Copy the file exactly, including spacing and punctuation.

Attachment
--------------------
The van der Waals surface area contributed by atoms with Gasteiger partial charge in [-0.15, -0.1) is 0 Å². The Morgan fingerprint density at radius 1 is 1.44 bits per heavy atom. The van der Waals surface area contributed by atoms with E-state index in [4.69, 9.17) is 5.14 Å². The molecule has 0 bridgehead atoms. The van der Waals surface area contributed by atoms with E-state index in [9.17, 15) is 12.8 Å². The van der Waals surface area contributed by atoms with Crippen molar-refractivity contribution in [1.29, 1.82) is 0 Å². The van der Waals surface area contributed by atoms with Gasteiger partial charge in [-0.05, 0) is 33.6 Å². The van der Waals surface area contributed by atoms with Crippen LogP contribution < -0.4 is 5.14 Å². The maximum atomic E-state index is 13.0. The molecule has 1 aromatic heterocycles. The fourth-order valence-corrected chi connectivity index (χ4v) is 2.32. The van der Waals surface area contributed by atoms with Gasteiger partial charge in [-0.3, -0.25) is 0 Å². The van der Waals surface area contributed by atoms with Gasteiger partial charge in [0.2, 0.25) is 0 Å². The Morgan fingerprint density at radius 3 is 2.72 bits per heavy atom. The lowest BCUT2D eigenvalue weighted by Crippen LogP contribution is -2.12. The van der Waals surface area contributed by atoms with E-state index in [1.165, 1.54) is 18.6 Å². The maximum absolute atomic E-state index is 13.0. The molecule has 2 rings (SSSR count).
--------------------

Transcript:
The van der Waals surface area contributed by atoms with Gasteiger partial charge in [-0.15, -0.1) is 0 Å². The Morgan fingerprint density at radius 1 is 1.44 bits per heavy atom. The van der Waals surface area contributed by atoms with E-state index in [4.69, 9.17) is 5.14 Å². The molecule has 0 bridgehead atoms. The van der Waals surface area contributed by atoms with E-state index in [9.17, 15) is 12.8 Å². The van der Waals surface area contributed by atoms with Crippen molar-refractivity contribution in [1.29, 1.82) is 0 Å². The van der Waals surface area contributed by atoms with Gasteiger partial charge in [-0.05, 0) is 33.6 Å². The van der Waals surface area contributed by atoms with Crippen LogP contribution < -0.4 is 5.14 Å². The maximum atomic E-state index is 13.0. The molecule has 1 aromatic heterocycles. The fourth-order valence-corrected chi connectivity index (χ4v) is 2.32. The van der Waals surface area contributed by atoms with Gasteiger partial charge in [-0.3, -0.25) is 0 Å². The van der Waals surface area contributed by atoms with Gasteiger partial charge in [0.2, 0.25) is 0 Å². The Morgan fingerprint density at radius 3 is 2.72 bits per heavy atom. The lowest BCUT2D eigenvalue weighted by Crippen LogP contribution is -2.12. The van der Waals surface area contributed by atoms with E-state index in [1.165, 1.54) is 18.6 Å². The maximum absolute atomic E-state index is 13.0. The molecule has 2 rings (SSSR count).